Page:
There is, as well, a claustrophobic feeling in much of the work, as though we are looking into a tight, hermetically sealed, self-contained world.

Longley packs many of her images with props and details, including rows of boldly coloured dresses on clothes hangers, draped cloths, vases, dolls, flowers, a profusion of pattern, on fabric, wickerwork plants and even the waves of thick, curly hair. All of which can engender a sense of a crowded, enclosed space.

This density is heightened by the busyness of the picture surfaces.

They are busy in the way that Bonnard's or Vuillard's are busy, heavily worked, built up incrementally through the exhaustive accumulation of myriad individual marks. But apparently quite slowly, patiently, directed towards a meditative stasis. Picasso's exasperated dismissal of Bonnard's paintings as "a pot pourri of indecision" could be applied to Longley. It's not that Bonnard is bad, incidentally, it's just that Picasso, incisive and decisive, couldn't relate to his way of seeing.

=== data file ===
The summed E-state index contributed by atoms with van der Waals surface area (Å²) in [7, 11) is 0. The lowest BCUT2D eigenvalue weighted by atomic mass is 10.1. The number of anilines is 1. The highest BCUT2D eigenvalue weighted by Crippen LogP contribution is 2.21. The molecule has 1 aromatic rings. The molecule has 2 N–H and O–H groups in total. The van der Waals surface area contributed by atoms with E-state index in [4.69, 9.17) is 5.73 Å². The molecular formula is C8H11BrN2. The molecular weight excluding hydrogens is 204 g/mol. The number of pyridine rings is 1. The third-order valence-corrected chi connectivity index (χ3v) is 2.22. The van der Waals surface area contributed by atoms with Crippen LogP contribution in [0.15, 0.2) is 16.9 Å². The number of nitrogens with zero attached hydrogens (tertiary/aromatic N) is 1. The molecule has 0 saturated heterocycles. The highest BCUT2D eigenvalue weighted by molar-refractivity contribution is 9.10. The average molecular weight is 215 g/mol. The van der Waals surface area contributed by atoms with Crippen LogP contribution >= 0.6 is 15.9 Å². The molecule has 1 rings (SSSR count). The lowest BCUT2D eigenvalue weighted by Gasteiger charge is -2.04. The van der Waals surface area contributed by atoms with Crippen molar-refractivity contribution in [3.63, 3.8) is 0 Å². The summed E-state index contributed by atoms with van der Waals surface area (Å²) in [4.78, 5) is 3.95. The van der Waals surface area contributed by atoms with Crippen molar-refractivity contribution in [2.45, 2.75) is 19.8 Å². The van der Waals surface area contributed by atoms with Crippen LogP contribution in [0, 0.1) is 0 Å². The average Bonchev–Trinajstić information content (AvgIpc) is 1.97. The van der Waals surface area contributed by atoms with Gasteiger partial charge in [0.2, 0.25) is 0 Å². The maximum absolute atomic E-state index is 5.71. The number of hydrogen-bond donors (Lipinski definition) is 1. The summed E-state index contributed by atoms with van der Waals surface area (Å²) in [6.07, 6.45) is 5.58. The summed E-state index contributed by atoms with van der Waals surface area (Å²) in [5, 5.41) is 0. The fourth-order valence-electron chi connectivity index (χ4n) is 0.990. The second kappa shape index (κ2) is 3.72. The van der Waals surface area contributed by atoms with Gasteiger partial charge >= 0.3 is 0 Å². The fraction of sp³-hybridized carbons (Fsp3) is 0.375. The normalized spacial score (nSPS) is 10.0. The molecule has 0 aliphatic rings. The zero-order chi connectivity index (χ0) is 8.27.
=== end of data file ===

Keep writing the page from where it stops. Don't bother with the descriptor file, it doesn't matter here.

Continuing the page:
There is a lot of colour in Longley's work, and this, together with her concentration on nudes and flowers, two staples of easel painting, might suggest Matisse's art of cheerful and cheering beauty, but that is not what she's about. For all the extravagance of her floral displays, they have an excessive, overripe quality, as though they have turned and are on the verge of decay.

Of course that is exactly the function of flowers in still life, to indicate transience and mortality. But Longley's Miss Havisham interiors have an air of stifled domesticity that reinforces the aura of incipient decay of her bouquets. Something about it all brings to mind the morbid sensuality of the Symbolist painter Gustave Moreau.